Diagnosis

During the physical exam, your doctor may apply pressure to the cyst to test for tenderness or discomfort. He or she may try to shine a light through the cyst to determine if it's a solid mass or filled with fluid.

Your doctor might also recommend imaging tests — such as X-rays, ultrasound or magnetic resonance imaging (MRI) — to rule out other conditions, such as arthritis or a tumor. MRIs and ultrasounds also can locate hidden (occult) cysts.

A ganglion cyst diagnosis may be confirmed by aspiration, a process in which your doctor uses a needle and syringe to draw out (aspirate) the fluid in the cyst. Fluid from a ganglion cyst will be thick and clear or translucent.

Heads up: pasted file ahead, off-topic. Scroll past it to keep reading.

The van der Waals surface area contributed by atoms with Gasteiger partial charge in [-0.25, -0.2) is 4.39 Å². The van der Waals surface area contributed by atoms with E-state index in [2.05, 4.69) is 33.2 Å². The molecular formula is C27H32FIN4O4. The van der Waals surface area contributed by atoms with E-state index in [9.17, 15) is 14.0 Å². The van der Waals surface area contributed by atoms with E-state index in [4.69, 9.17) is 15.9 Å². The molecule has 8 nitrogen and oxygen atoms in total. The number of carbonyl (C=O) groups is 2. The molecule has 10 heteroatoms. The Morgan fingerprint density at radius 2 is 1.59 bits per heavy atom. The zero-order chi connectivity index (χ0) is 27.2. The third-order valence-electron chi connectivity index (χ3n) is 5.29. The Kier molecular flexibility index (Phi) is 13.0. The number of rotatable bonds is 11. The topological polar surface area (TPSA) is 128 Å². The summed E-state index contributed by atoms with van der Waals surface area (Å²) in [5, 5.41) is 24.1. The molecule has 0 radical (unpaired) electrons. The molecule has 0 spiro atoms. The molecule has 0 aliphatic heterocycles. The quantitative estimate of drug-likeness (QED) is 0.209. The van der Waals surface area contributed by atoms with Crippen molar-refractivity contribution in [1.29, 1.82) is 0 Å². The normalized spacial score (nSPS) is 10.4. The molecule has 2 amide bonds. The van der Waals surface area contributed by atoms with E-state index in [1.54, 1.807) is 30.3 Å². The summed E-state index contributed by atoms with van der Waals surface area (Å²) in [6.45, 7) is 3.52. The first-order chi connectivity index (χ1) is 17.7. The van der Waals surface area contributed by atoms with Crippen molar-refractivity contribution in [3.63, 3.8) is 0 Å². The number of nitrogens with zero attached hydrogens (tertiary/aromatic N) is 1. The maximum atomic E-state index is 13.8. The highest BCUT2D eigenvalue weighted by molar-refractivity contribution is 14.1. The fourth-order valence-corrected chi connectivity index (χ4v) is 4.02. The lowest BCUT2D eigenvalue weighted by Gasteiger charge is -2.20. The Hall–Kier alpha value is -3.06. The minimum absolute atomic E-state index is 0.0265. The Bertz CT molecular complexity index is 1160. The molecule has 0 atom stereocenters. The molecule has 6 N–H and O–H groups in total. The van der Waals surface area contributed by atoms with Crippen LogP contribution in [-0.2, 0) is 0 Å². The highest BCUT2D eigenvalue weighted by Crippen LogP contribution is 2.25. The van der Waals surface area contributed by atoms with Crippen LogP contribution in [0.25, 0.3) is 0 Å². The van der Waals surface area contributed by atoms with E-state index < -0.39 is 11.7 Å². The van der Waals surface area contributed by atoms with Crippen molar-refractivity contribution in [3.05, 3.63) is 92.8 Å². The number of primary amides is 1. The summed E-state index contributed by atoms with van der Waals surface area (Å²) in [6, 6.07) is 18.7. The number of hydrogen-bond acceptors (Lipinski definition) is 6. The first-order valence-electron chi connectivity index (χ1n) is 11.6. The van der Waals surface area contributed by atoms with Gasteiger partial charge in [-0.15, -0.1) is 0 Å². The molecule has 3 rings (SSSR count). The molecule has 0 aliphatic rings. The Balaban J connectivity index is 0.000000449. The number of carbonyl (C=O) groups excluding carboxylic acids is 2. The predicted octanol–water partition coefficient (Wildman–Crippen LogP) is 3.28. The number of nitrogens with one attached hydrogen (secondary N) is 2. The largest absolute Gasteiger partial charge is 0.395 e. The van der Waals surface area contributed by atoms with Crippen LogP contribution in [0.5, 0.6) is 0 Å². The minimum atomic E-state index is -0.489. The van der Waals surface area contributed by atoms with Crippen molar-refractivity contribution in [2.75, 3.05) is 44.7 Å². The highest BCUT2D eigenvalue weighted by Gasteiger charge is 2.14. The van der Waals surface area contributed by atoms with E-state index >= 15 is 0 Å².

Jan. 05, 2016
References
  1. De Keyser F. Ganglion cysts of the wrist and hand. http://www.uptodate.com/home. Accessed Nov. 4, 2015.
  2. Frontera WR, et al. Hand and wrist ganglia. In: Essentials of Physical Medicine and Rehabilitation: Musculoskeletal Disorders, Pain, and Rehabilitation. 3rd ed. Philadelphia, Pa.: Saunders Elsevier; 2015. http://www.clinicalkey.com. Accessed Nov. 4, 2015.
  3. Ferri FF. Ganglia. In: Ferri's Clinical Advisor 2016: 5 Books in 1. Philadelphia, Pa.: Elsevier, 2016. http://www.clinicalkey.com. Accessed Nov. 4, 2015.
  4. Ganglion cysts. American Society for Surgery of the Hand. http://www.assh.org/handcare/Hand-Anatomy/Details-Page/articleId/27970. Accessed Nov. 4, 2015.
  5. Ganglion cyst. American College of Foot and Ankle surgeons. http://www.foothealthfacts.org/footankleinfo/ganglion-cyst.htm. Accessed Nov. 4, 2015.
  6. Amadio PC (expert opinion). Mayo Clinic, Rochester, Minn. Nov. 9, 2015.